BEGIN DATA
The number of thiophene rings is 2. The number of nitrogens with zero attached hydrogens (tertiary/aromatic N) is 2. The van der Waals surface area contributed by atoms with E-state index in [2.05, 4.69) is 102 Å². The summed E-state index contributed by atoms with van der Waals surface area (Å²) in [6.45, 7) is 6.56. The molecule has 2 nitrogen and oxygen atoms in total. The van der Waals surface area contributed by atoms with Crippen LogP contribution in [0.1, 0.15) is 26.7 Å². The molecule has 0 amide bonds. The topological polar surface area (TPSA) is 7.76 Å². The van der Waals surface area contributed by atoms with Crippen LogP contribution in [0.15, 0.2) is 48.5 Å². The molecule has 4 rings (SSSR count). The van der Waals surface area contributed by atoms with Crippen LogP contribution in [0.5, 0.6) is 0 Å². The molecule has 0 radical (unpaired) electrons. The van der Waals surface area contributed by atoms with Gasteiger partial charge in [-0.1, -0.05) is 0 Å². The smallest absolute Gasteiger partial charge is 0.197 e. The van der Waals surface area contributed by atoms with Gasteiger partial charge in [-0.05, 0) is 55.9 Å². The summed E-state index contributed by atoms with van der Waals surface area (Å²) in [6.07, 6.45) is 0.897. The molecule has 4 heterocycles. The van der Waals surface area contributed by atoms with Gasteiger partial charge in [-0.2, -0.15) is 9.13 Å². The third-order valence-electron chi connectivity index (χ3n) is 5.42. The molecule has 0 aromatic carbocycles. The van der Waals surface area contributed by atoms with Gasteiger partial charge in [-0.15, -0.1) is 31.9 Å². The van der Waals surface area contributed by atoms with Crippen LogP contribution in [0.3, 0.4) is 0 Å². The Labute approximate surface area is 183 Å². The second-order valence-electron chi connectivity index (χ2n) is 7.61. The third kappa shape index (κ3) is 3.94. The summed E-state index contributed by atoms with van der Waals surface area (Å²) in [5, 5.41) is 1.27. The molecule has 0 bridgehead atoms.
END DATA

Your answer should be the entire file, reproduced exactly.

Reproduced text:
The number of thiophene rings is 2. The number of nitrogens with zero attached hydrogens (tertiary/aromatic N) is 2. The van der Waals surface area contributed by atoms with E-state index in [2.05, 4.69) is 102 Å². The summed E-state index contributed by atoms with van der Waals surface area (Å²) in [6.45, 7) is 6.56. The molecule has 2 nitrogen and oxygen atoms in total. The van der Waals surface area contributed by atoms with Crippen LogP contribution in [0.1, 0.15) is 26.7 Å². The molecule has 0 amide bonds. The topological polar surface area (TPSA) is 7.76 Å². The van der Waals surface area contributed by atoms with Crippen LogP contribution in [0.15, 0.2) is 48.5 Å². The molecule has 4 rings (SSSR count). The van der Waals surface area contributed by atoms with Crippen LogP contribution in [0.5, 0.6) is 0 Å². The molecule has 0 radical (unpaired) electrons. The van der Waals surface area contributed by atoms with Gasteiger partial charge in [-0.1, -0.05) is 0 Å². The smallest absolute Gasteiger partial charge is 0.197 e. The van der Waals surface area contributed by atoms with Gasteiger partial charge in [-0.05, 0) is 55.9 Å². The summed E-state index contributed by atoms with van der Waals surface area (Å²) in [6.07, 6.45) is 0.897. The molecule has 4 heterocycles. The van der Waals surface area contributed by atoms with Gasteiger partial charge in [-0.2, -0.15) is 9.13 Å². The third-order valence-electron chi connectivity index (χ3n) is 5.42. The molecule has 0 aromatic carbocycles. The van der Waals surface area contributed by atoms with Gasteiger partial charge in [-0.15, -0.1) is 31.9 Å². The van der Waals surface area contributed by atoms with Crippen LogP contribution in [0.3, 0.4) is 0 Å². The Labute approximate surface area is 183 Å². The second-order valence-electron chi connectivity index (χ2n) is 7.61. The third kappa shape index (κ3) is 3.94. The summed E-state index contributed by atoms with van der Waals surface area (Å²) in [5, 5.41) is 1.27. The molecule has 0 bridgehead atoms.